From Wall Street to Main Street: Help grandkids prepare for the future
Help grandkids prepare for the future
If you’re a grandparent, you don’t need Grandparents Day—which was observed on Sept. 12—to remind you of the joys of having grandchildren. Yet, you might want to take the opportunity to think about ways to help provide for your grandchildren’s future.
The type of gift or support you provide will be different at various stages of your grandchildren’s lives. Here are a few suggestions:
When they’re born
• Open a 529 plan. It’s never too early to start saving for college or other types of advanced education. To help your grandchildren meet these costs, you could invest in a 529 education savings plan, which offers potential tax advantages if the money is used for qualified education expenses. If the grandchild for whom you’ve established the account ends up not using it, you can change the beneficiary to a qualified family member of the original beneficiary. (Be aware, though, that a 529 plan could affect your grandchild’s financial aid prospects.) If your grandchild doesn’t go to a college or university, a 529 plan can also pay for expenses related to apprenticeship programs offered through trade and vocational schools and registered with the U.S. Department of Labor.
When they’re children
• Open a savings account. It’s important for your grandchildren to develop good financial habits—and one way you can help is to open a savings account for them and encourage them to contribute to it. You might even offer an incentive, such as matching their contributions, either in whole or in part. Consider shopping around for a high-yield savings account that’s free to open and charges no monthly maintenance fees.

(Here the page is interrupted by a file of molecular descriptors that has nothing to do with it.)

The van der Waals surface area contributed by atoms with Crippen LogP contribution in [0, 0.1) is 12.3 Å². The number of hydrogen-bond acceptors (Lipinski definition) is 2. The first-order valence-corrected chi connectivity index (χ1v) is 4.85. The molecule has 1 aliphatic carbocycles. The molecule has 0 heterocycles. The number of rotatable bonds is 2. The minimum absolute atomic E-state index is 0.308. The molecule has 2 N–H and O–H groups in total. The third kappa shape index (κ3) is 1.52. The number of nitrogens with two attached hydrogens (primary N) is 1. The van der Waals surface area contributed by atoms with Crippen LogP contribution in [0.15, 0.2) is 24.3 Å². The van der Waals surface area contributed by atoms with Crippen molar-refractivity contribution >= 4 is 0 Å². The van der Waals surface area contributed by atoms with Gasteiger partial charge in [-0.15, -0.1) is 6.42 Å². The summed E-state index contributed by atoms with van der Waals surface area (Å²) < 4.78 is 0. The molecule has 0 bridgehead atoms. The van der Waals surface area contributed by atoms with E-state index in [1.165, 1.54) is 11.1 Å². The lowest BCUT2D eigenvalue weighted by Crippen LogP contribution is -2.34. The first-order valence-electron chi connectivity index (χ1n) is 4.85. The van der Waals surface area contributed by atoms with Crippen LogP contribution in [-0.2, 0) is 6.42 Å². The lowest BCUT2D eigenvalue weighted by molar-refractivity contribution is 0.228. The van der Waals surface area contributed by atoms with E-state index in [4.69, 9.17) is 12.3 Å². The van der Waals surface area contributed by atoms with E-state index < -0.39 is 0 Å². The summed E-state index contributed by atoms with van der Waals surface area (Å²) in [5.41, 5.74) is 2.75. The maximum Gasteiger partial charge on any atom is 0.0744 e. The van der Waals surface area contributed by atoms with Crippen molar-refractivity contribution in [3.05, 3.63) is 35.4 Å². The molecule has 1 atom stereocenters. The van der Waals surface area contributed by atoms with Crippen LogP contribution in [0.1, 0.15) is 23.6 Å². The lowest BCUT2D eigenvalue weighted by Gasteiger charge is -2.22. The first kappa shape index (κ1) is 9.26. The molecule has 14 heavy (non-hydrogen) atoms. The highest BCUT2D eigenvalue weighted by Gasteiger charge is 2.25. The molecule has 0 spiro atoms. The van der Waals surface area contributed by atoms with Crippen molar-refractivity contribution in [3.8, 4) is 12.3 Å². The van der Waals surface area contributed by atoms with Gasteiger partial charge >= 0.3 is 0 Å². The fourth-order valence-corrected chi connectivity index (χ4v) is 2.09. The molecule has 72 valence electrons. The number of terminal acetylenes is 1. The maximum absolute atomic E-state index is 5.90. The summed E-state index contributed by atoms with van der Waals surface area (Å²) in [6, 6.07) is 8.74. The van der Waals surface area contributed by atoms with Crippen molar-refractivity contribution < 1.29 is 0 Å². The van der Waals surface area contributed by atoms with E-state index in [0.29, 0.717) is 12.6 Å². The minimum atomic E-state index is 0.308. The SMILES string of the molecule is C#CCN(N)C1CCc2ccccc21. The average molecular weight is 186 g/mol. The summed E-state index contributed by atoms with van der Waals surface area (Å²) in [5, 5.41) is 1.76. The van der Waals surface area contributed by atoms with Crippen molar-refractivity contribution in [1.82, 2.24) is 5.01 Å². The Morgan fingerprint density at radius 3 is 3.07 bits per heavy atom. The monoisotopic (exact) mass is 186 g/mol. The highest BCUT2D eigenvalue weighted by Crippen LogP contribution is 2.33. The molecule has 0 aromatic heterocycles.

• Establish a custodial account. You may want to introduce your grandchildren to the world of investing by starting a custodial account (known as UGMA or UTMA) in their name. You can put most types of investments, such as stocks and mutual funds, inside this account and track their progress along with your grandchildren. Children often enjoy learning about investing—and they may like owning shares of companies that make familiar products and services. The earnings generated by these investments can have tax implications, so you’ll want to consult with your tax advisor before opening the custodial account. And you can’t hold onto this account forever—once your grandchildren reach the age of majority, they gain control of the account, so they can do what they please with the investments.
When they’re young adults
• Help with the down payment on a home. Once your grandchildren are out in the world, they may well want to become homeowners. And, as you know, it can be challenging to come up with a down payment, so, if you can afford it, you may want to help in this area. You’ll be doing your grandchildren a big favor, because home ownership is a key element in building wealth.
• Provide financial guidance. As your grandchildren join the working world, they could benefit from advice and guidance on various issues, such as setting short- and long-term goals, managing their 401(k) plans and choosing an appropriate investment mix. So, consider making an appointment for them with a financial professional.
By helping your grandchildren at different points on their road through life, you can make their journey more pleasant—and, in the process, you’ll gain a lot of satisfaction.
This article was written for use by your local Edward Jones Financial Advisor. Edward Jones. Member SIPC.